If the user selects the word difficulty, they should be presented with a screen that allows them to select between Easy, Medium and Hard as shown below.
Below are the images I created for my Hangman implementation. You are welcome to save and use these or come up with your own.
Regardless of the number of wrong guesses, you should always be sure to present the user with an empty hangman image when starting and a full one if they use all their wrong guesses. In my implementation, I simply skipped some images in-between.
I’ve provided both plain-text and plist versions of an Easy, Medium and Hard word set. Feel free to use these, modify them, etc. You’re also welcome to store your data in another format (SQLite database, via Core Data, etc.).
Whatever you choose, just be sure that your game contains a large number of words and that you bundle the necessary resources.
The word lists below were derived from the wordlist.sf.net project’s 12Dicts Package. Specifically, I used the 2of12.txt list with this rip-words.pl Perl script I wrote to extract and format the output.
The first thing I’d probably do is to print out images of the main screen and start to think about about and identify…
- Where do you need (and not need) outlets?
- What instance variables you will need?
- What action methods (and which of the 3 forms) do you need?
- What interactions call which action methods?
Next, I’d probably recommend building the app and getting things up and running using a single hard-coded word. Then add in the ability to randomly load a word from some source. I’d probably create the settings bundle next and have that save out the preferences. Lastly, I’d probably tie the preferences specified data into the app.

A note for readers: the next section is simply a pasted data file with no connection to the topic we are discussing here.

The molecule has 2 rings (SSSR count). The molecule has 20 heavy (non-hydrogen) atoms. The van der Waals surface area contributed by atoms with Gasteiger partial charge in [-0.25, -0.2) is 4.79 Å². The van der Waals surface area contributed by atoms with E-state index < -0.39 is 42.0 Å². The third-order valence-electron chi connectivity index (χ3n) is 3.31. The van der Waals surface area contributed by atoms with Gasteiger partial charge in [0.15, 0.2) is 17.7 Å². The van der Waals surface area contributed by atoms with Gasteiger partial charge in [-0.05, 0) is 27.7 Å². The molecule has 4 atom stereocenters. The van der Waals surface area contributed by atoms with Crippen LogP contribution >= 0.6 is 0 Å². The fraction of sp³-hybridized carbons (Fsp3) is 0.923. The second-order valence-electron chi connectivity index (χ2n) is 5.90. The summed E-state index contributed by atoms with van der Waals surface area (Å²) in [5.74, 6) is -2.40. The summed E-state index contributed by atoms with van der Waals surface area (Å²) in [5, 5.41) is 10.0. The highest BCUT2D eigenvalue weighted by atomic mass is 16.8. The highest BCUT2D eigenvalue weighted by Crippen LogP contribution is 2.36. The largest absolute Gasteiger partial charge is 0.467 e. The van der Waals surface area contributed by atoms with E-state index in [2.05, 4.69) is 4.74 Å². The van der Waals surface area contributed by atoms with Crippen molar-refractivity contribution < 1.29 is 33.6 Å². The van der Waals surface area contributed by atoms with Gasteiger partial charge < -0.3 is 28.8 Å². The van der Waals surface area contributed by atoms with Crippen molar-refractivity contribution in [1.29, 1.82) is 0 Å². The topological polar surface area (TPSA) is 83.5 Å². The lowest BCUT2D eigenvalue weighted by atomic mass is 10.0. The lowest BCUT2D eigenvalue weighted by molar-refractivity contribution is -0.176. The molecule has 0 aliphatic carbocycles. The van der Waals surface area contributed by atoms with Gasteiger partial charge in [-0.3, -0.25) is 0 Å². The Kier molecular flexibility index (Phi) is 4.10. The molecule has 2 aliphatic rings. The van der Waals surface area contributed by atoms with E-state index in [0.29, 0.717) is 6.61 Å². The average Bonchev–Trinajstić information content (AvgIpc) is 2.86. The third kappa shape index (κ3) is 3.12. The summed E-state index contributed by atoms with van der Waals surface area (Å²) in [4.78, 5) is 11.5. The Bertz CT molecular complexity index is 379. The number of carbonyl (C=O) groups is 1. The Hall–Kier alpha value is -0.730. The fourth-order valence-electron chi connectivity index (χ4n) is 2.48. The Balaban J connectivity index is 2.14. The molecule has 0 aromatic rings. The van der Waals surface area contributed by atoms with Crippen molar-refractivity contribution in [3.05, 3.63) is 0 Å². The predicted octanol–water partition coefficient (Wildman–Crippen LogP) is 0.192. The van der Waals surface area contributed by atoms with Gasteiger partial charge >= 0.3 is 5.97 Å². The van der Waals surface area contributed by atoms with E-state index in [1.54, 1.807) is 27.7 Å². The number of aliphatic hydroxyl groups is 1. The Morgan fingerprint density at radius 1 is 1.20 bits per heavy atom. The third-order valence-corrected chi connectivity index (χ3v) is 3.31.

Some final hints…
- You have several options for random numbers on the iPhone OS — these include:
drand48()family. Some are self-seeding, others need to be explicitly seeded (consult the documentation).
- Instances of
UIViewhave a property called
subviewsthat return all sub views. This combined with introspection may be useful in programmatically getting a handle on a bunch of elements.
- The word lists I provided are all lowercase, but everywhere in my app letters are displayed in uppercase. It is probably wise to choose either uppercase or lowercase letters and be sure to convert to it when doing compares, etc.
The following items are provided as thoughts as to how you might extend or improve the project beyond the basic requirements. You are not required to implement any of these.
- Create additional word lists (i.e. programming languages, state names, etc.) and add them as options
- Try out alternate color combinations — just don’t make my eyes bleed
- Feel free to play with the layout and style of elements — just be sure that things are neatly aligned and that there is at least some justifiable method to your madness
- Add more or different images to the app if you think it will improve the look and feel of the application
- I’m open to using alternate input/display mechanisms — just send me an email to tell me what you’re thinking and I’ll let you know if it is acceptable
Your projects will be graded on the following criteria:
- Correctness of application
- Appearance of application
- Adherence to Objective-C and iPhone coding conventions
- Neatly formatted and indented code
- Well documented header files
- Absence of significant performance issues
- Absence of memory leaks
Like the previous assignment, you are required to submit a zip file of your project directory. Be sure to manually remove the build directory before zipping things up.
To submit the assignment, open up a terminal, navigate to your zip file then issue the command:
submit cs491i assignment5 Assignment5.zip
If developing on your own Mac, you’ll need to transfer the file into your GL account (via SCP), then SSH into GL and issue the submit command.